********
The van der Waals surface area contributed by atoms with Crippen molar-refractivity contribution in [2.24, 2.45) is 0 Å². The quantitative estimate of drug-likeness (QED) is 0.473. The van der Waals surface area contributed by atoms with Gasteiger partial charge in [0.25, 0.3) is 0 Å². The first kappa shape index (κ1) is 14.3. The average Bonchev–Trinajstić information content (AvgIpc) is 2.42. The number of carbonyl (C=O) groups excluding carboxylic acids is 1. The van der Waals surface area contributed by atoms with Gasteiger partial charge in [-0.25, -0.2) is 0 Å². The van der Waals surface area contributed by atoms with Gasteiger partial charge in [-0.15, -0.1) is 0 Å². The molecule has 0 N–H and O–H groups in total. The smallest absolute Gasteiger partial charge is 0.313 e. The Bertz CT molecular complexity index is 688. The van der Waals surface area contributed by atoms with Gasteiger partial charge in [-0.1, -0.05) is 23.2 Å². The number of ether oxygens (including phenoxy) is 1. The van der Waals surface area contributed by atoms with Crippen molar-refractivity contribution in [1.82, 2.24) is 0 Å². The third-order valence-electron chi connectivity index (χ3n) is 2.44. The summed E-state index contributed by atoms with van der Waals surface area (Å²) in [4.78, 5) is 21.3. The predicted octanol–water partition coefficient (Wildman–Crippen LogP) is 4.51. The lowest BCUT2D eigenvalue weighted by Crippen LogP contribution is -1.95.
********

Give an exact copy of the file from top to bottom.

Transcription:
The van der Waals surface area contributed by atoms with Crippen molar-refractivity contribution in [2.24, 2.45) is 0 Å². The quantitative estimate of drug-likeness (QED) is 0.473. The van der Waals surface area contributed by atoms with Gasteiger partial charge in [0.25, 0.3) is 0 Å². The first kappa shape index (κ1) is 14.3. The average Bonchev–Trinajstić information content (AvgIpc) is 2.42. The number of carbonyl (C=O) groups excluding carboxylic acids is 1. The van der Waals surface area contributed by atoms with Gasteiger partial charge in [-0.25, -0.2) is 0 Å². The van der Waals surface area contributed by atoms with Gasteiger partial charge in [-0.15, -0.1) is 0 Å². The molecule has 0 N–H and O–H groups in total. The smallest absolute Gasteiger partial charge is 0.313 e. The Bertz CT molecular complexity index is 688. The van der Waals surface area contributed by atoms with Gasteiger partial charge in [-0.1, -0.05) is 23.2 Å². The number of ether oxygens (including phenoxy) is 1. The van der Waals surface area contributed by atoms with Crippen molar-refractivity contribution in [1.82, 2.24) is 0 Å². The third-order valence-electron chi connectivity index (χ3n) is 2.44. The summed E-state index contributed by atoms with van der Waals surface area (Å²) in [4.78, 5) is 21.3. The predicted octanol–water partition coefficient (Wildman–Crippen LogP) is 4.51. The lowest BCUT2D eigenvalue weighted by Crippen LogP contribution is -1.95.